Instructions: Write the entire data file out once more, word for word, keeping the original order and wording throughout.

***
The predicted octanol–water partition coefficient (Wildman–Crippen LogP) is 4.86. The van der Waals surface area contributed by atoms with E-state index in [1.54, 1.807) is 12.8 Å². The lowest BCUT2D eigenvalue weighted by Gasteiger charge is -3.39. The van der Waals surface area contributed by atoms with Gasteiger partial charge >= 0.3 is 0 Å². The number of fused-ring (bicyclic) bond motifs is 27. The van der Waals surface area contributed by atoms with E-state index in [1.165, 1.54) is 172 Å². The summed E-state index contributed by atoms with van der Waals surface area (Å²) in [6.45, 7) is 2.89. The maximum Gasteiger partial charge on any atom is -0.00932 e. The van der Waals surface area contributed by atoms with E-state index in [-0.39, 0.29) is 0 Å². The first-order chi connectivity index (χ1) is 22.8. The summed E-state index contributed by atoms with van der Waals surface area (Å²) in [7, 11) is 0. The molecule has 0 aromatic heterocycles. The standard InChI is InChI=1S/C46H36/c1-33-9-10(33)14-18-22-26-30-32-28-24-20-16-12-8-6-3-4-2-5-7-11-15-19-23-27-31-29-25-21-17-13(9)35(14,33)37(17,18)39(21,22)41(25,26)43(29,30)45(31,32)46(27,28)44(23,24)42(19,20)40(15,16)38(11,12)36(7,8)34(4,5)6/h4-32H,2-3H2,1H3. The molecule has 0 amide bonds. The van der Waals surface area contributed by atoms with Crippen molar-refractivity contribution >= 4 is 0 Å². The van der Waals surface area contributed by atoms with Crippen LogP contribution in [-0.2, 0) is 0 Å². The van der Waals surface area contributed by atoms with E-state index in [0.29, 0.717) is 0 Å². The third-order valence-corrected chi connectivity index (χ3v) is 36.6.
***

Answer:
The predicted octanol–water partition coefficient (Wildman–Crippen LogP) is 4.86. The van der Waals surface area contributed by atoms with E-state index in [1.54, 1.807) is 12.8 Å². The lowest BCUT2D eigenvalue weighted by Gasteiger charge is -3.39. The van der Waals surface area contributed by atoms with Gasteiger partial charge >= 0.3 is 0 Å². The number of fused-ring (bicyclic) bond motifs is 27. The van der Waals surface area contributed by atoms with E-state index in [1.165, 1.54) is 172 Å². The summed E-state index contributed by atoms with van der Waals surface area (Å²) in [6.45, 7) is 2.89. The maximum Gasteiger partial charge on any atom is -0.00932 e. The van der Waals surface area contributed by atoms with E-state index in [-0.39, 0.29) is 0 Å². The first-order chi connectivity index (χ1) is 22.8. The summed E-state index contributed by atoms with van der Waals surface area (Å²) in [7, 11) is 0. The molecule has 0 aromatic heterocycles. The standard InChI is InChI=1S/C46H36/c1-33-9-10(33)14-18-22-26-30-32-28-24-20-16-12-8-6-3-4-2-5-7-11-15-19-23-27-31-29-25-21-17-13(9)35(14,33)37(17,18)39(21,22)41(25,26)43(29,30)45(31,32)46(27,28)44(23,24)42(19,20)40(15,16)38(11,12)36(7,8)34(4,5)6/h4-32H,2-3H2,1H3. The molecule has 0 amide bonds. The van der Waals surface area contributed by atoms with Crippen molar-refractivity contribution >= 4 is 0 Å². The van der Waals surface area contributed by atoms with Crippen LogP contribution in [-0.2, 0) is 0 Å². The van der Waals surface area contributed by atoms with E-state index in [0.29, 0.717) is 0 Å². The third-order valence-corrected chi connectivity index (χ3v) is 36.6.